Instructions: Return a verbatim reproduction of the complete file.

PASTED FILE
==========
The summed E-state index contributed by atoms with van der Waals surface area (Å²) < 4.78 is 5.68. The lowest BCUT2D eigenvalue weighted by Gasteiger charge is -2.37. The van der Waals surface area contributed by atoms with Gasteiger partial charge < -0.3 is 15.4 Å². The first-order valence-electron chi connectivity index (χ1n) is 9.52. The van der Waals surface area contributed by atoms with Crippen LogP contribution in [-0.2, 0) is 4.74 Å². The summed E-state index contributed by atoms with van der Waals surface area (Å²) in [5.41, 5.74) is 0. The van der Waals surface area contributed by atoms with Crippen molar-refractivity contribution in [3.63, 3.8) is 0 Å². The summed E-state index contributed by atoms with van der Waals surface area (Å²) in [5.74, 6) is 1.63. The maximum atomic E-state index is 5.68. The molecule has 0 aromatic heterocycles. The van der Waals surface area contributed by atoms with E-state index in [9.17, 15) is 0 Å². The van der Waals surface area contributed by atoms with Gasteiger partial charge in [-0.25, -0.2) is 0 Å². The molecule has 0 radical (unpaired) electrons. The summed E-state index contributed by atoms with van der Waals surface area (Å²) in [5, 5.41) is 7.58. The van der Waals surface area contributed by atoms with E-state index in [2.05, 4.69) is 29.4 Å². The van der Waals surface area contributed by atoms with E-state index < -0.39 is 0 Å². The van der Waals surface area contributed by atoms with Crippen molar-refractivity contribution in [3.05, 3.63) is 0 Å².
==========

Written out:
The summed E-state index contributed by atoms with van der Waals surface area (Å²) < 4.78 is 5.68. The lowest BCUT2D eigenvalue weighted by Gasteiger charge is -2.37. The van der Waals surface area contributed by atoms with Gasteiger partial charge < -0.3 is 15.4 Å². The first-order valence-electron chi connectivity index (χ1n) is 9.52. The van der Waals surface area contributed by atoms with Crippen LogP contribution in [-0.2, 0) is 4.74 Å². The summed E-state index contributed by atoms with van der Waals surface area (Å²) in [5.41, 5.74) is 0. The van der Waals surface area contributed by atoms with Crippen molar-refractivity contribution in [3.63, 3.8) is 0 Å². The summed E-state index contributed by atoms with van der Waals surface area (Å²) in [5.74, 6) is 1.63. The maximum atomic E-state index is 5.68. The molecule has 0 aromatic heterocycles. The van der Waals surface area contributed by atoms with E-state index in [9.17, 15) is 0 Å². The van der Waals surface area contributed by atoms with Gasteiger partial charge in [-0.25, -0.2) is 0 Å². The molecule has 0 radical (unpaired) electrons. The summed E-state index contributed by atoms with van der Waals surface area (Å²) in [5, 5.41) is 7.58. The van der Waals surface area contributed by atoms with E-state index in [2.05, 4.69) is 29.4 Å². The van der Waals surface area contributed by atoms with E-state index < -0.39 is 0 Å². The van der Waals surface area contributed by atoms with Crippen molar-refractivity contribution in [3.05, 3.63) is 0 Å².